- Ceres, Oxfam, Rainforest Alliance and WWF are among the groups behind the guidelines.
- Some of the guidelines describe how companies should map and name their suppliers, disclosing the locations of their own operations as well as those of the firms they buy from.
- How companies can ensure they aren’t grabbing community lands are another focus of the guidelines.
Twenty nonprofits and investor groups released on Tuesday a set of reporting guidelines for palm oil firms who have pledged to operate responsibly and transparently.
Adherence to the guidelines would provide a clearer view of what companies are doing to address problems caused by the industry, whose rapid expansion is driving forest loss and social conflict in Southeast Asia and, increasingly, in Africa and Latin America.
Under pressure from civil society, many large palm oil firms have committed to purge their operations of environmental destruction, land grabbing and human rights abuses. But a chasm remains between what they have promised on paper and the reality on the ground.
“We must erase corporate greenwash and set the standard for responsible reporting on the implementation of corporate palm oil policies,” said Gemma Tillack, director of the Rainforest Action Network’s agribusiness campaign. The NGO is one of those behind the guidelines.
Some of the guidelines describe how companies should map and name their suppliers, disclosing the locations of their own operations as well as those of the firms they buy from.
No major company has yet to fully map its supply chain—to determine the origin of all of the palm oil it buys—a prerequisite before it can say it has broken the link between its operations and the harm often associated with the industry.
“Companies are beginning to release their mill locations, but very few have released concessions boundaries,” said Deborah Lapidus, campaigns director at Mighty, another of the NGOs. “This would be very helpful in knowing how to link problems on the ground with owners.”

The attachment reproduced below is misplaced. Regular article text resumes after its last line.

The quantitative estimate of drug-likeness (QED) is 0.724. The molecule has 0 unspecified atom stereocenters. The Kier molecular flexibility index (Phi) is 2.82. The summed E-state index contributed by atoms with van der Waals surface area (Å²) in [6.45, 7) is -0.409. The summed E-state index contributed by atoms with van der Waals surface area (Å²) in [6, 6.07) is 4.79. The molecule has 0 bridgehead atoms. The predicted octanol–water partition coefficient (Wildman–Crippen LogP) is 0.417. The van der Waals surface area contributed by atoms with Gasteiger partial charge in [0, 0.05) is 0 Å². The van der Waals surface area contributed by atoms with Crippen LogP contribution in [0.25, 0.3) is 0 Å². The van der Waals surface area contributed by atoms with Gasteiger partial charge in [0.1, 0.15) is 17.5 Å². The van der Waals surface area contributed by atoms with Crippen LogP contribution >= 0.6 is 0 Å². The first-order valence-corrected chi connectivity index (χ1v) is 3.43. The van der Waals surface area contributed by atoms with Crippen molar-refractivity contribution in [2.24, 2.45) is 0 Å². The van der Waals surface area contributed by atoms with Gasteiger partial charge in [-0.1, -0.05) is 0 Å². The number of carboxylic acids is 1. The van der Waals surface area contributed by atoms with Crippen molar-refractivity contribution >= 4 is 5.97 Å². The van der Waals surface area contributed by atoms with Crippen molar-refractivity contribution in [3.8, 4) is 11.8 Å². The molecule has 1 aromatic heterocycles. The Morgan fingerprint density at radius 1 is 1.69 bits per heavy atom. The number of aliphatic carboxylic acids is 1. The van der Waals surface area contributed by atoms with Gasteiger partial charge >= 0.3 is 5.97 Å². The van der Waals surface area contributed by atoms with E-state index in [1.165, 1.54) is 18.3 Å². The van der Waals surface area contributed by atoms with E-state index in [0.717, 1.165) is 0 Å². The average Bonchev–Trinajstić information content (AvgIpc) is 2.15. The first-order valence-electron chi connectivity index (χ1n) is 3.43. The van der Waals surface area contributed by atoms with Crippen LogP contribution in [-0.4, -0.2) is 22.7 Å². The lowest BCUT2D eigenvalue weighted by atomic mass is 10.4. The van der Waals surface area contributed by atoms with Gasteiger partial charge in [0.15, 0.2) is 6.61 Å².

The guidelines also ask companies to report areas of recent deforestation and peatland clearance, and areas where land disputes exist.
“They rarely reveal this information proactively, so we have to assess it using satellite analysis and are often the ones to tell them how much damage they’ve done, though surely they know,” Lapidus said.
How companies can ensure they aren’t grabbing community lands are another focus of the guidelines.
While the biggest palm oil firms have committed to uphold people’s right to accept or reject proposed projects on their land, a variety of tactics are available to those who wish to subvert this right.
To keep companies honest, the guidelines ask them to report on how they are addressing land conflicts in their own operations and supporting legal land tenure for communities. Firms should “report the number of land conflicts, the status, conflict resolution efforts (e.g. court, 3rd party mediation, internal mediation) and the outcome (e.g. formal community agreements).”
Noah Klein-Markman, senior associate for sustainable agriculture at advocacy group Ceres, said, “Companies need to have clear protocols around land expansion—not just on paper, but as something they operationalize and can be held accountable to by local communities and other stakeholders.”
The guidelines also address labor risks. Companies should report on whether their policies prohibit retention of worker identification documents, and whether they require the reimbursement of all worker recruitment fees. Firms should also discose the percentage of workers on permanent vs. short-term contracts and the percentage of those who belong to a union.
Banner image: an orangutan in Indonesia. Photo by Rhett A. Butler